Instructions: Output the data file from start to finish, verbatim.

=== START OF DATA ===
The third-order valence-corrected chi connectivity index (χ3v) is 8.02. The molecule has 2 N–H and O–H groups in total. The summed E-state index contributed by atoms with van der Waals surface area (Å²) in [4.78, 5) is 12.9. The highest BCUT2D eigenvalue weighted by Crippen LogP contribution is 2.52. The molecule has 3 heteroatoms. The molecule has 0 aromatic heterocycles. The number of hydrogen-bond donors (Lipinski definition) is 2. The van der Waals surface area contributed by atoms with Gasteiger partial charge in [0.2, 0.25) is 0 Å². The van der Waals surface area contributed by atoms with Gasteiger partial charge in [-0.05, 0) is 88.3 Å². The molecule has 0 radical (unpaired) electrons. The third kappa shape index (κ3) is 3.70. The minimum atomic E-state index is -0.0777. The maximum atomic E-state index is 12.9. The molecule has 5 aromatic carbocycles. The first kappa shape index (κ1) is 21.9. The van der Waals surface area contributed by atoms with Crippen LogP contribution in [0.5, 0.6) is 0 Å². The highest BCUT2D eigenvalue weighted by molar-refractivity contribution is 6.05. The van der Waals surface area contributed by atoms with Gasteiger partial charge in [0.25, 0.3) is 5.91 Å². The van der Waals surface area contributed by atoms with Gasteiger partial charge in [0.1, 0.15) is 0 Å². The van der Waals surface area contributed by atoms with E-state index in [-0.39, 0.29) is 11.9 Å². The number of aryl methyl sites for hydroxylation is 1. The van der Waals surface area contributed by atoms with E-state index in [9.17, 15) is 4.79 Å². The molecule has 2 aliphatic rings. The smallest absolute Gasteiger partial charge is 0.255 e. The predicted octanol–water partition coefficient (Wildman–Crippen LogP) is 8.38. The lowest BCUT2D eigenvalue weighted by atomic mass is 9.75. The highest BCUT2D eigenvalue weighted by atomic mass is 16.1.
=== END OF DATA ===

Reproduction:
The third-order valence-corrected chi connectivity index (χ3v) is 8.02. The molecule has 2 N–H and O–H groups in total. The summed E-state index contributed by atoms with van der Waals surface area (Å²) in [4.78, 5) is 12.9. The highest BCUT2D eigenvalue weighted by Crippen LogP contribution is 2.52. The molecule has 3 heteroatoms. The molecule has 0 aromatic heterocycles. The number of hydrogen-bond donors (Lipinski definition) is 2. The van der Waals surface area contributed by atoms with Gasteiger partial charge in [0.2, 0.25) is 0 Å². The van der Waals surface area contributed by atoms with Gasteiger partial charge in [-0.05, 0) is 88.3 Å². The molecule has 0 radical (unpaired) electrons. The third kappa shape index (κ3) is 3.70. The minimum atomic E-state index is -0.0777. The maximum atomic E-state index is 12.9. The molecule has 5 aromatic carbocycles. The first kappa shape index (κ1) is 21.9. The van der Waals surface area contributed by atoms with Crippen LogP contribution in [0.5, 0.6) is 0 Å². The highest BCUT2D eigenvalue weighted by molar-refractivity contribution is 6.05. The van der Waals surface area contributed by atoms with Gasteiger partial charge in [0.25, 0.3) is 5.91 Å². The van der Waals surface area contributed by atoms with Gasteiger partial charge in [0.1, 0.15) is 0 Å². The van der Waals surface area contributed by atoms with E-state index in [-0.39, 0.29) is 11.9 Å². The number of aryl methyl sites for hydroxylation is 1. The van der Waals surface area contributed by atoms with E-state index in [9.17, 15) is 4.79 Å². The molecule has 2 aliphatic rings. The smallest absolute Gasteiger partial charge is 0.255 e. The predicted octanol–water partition coefficient (Wildman–Crippen LogP) is 8.38. The lowest BCUT2D eigenvalue weighted by atomic mass is 9.75. The highest BCUT2D eigenvalue weighted by atomic mass is 16.1.